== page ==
Like “Ne Zha,” “Jiang Ziya” feels like an epic that can appeal to children but doesn’t lose the adults watching in the process.
|Director(s)||Teng Cheng, Li Wei|
|Screenplay By||Xie Xiying|
|Date Released (Theatrical)||10/1/2020|
|Genre(s)||Action, Adventure, Fantasy, Animation, Non-English|
|Duration||1 Hour, 50 Minutes|
|Jiang Ziya||Zheng Xi|
|Su Daji||Ji Guanlin|
This content contains pertinent spoilers.
Jiang Ziya, after defeating the 9 Tailed Fox, was supposed to ascend to God status at Jingxu Hall. However, when tasked with executing the 9 Tailed Fox, there was an innocent, Jiu, whose spirit was seen within the 9 Tailed Fox. With that, Jiang Ziya couldn’t execute her, and in his hesitation, the 9 Tailed Fox escaped.
For nearly a decade, Jiang Ziya was punished and forced into shame until he admitted that was he saw was an illusion and not an innocent spirit. Yet, be it stubbornness or honor, Jiang Ziya refuses. This makes the discovery of Jiu, no longer captured within the 9 Tailed Fox, but roaming, in search of Mount Youdou, shocking. Yet, it also answers questions Jiang Ziya would have never fathomed the need to ask and reveals truths that nearly dismantle his faith.
Jiang Ziya (Zheng Xi)
A legendary hero who, after questioning the Gods, is denied the ability to descend and rather than renounce his statement, which has clearly angered them, he searches for the truth and proof.
The 9 Tailed Fox, aka Su Daji (Ji Guanlin)
The leader of the Fox Clan who possessed and bound herself to Jiu for power in both the human world and the world of demons and Gods.
Jiu (Yang Ning)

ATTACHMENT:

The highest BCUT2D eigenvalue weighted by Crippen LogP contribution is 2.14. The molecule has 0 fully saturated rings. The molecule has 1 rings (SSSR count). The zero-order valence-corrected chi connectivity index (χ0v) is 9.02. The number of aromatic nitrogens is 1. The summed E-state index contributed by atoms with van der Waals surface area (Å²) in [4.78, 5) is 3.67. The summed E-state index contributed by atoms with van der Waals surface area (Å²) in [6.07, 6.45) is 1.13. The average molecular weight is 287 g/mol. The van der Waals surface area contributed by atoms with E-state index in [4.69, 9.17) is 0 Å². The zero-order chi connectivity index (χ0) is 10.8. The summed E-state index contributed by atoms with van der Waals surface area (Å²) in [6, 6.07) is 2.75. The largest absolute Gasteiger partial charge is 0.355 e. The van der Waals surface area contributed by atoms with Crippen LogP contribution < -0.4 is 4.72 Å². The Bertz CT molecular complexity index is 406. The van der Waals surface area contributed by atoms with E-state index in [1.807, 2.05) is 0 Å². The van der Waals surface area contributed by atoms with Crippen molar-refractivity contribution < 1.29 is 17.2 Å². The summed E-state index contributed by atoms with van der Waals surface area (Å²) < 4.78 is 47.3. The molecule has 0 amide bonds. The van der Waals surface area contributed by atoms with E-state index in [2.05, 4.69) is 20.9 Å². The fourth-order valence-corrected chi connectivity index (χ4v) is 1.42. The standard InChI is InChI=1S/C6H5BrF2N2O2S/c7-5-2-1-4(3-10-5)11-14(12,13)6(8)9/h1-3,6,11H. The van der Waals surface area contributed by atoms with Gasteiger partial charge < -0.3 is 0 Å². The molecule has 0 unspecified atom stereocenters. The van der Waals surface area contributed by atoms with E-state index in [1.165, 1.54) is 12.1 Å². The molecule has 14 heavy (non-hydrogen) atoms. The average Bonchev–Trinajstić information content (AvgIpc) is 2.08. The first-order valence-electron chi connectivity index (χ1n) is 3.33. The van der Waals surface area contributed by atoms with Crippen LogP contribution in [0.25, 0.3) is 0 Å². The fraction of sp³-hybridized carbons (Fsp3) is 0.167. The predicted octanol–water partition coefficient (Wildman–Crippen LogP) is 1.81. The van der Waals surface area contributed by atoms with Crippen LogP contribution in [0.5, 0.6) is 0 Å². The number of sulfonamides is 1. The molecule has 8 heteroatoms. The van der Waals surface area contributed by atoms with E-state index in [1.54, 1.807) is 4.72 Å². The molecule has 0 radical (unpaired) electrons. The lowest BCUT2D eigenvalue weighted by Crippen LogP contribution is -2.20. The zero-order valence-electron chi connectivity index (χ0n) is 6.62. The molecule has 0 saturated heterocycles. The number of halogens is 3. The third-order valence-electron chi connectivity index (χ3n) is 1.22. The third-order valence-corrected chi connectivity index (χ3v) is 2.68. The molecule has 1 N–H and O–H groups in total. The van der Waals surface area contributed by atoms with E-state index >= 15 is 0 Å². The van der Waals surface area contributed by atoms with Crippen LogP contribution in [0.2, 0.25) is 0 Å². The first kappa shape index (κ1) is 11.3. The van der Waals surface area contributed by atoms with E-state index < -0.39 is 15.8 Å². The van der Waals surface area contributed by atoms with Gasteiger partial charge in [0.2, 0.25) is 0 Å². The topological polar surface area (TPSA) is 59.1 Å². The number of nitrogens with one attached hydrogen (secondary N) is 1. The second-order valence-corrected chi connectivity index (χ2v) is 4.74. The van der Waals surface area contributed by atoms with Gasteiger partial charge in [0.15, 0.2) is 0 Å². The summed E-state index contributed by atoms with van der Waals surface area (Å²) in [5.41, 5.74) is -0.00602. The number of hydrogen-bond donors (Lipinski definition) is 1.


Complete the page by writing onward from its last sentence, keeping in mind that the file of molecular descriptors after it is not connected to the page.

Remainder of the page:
A young woman who was to be the consort of an emperor but ends up possessed and later with no memories of her origins, hence looking for a map to where her fractured memories lead her to.
You Barely Notice The Time Length
Do films really need two hours to tell a story? Many would say yes, I would say the average theater’s chairs aren’t made to accommodate that. However, “Jiang Ziya,” despite pushing two hours, and calling for you to stay and watch two post-credit scenes, doesn’t really make you feel like this is a long movie. Mind you, you’ll recognize there are multiple arcs involved with Jiang Ziya discovering who Jiu is, facing off against Su Daji, and gaining a full understanding of how things work withing Jingxu Hall.
But, despite three major arcs, which almost feel like they could be split into two movies, with a cliffhanger in between, it all fits quite nicely together.
Complexity To The Villain
One of the reasons for this is Su Daji, who we see more in a monstrous form than human, evolves. As the leader of the fox clan, one who possessed Jiu to allow for ascension, you can see the madness, the greed, and selfishness.
Yet, being that Jiang Ziya isn’t a hero with blinders on, who sees only evil and not an entity with flaws and whose behavior is more inspired than out of nowhere, Su Daji is allowed to speak for themselves. And in revealing their original motivation, and their theory on why they were allowed to go so far, it all clicks in place and reminds you that in the grand design of things, there likely are more sacrificial pawns than any other pieces.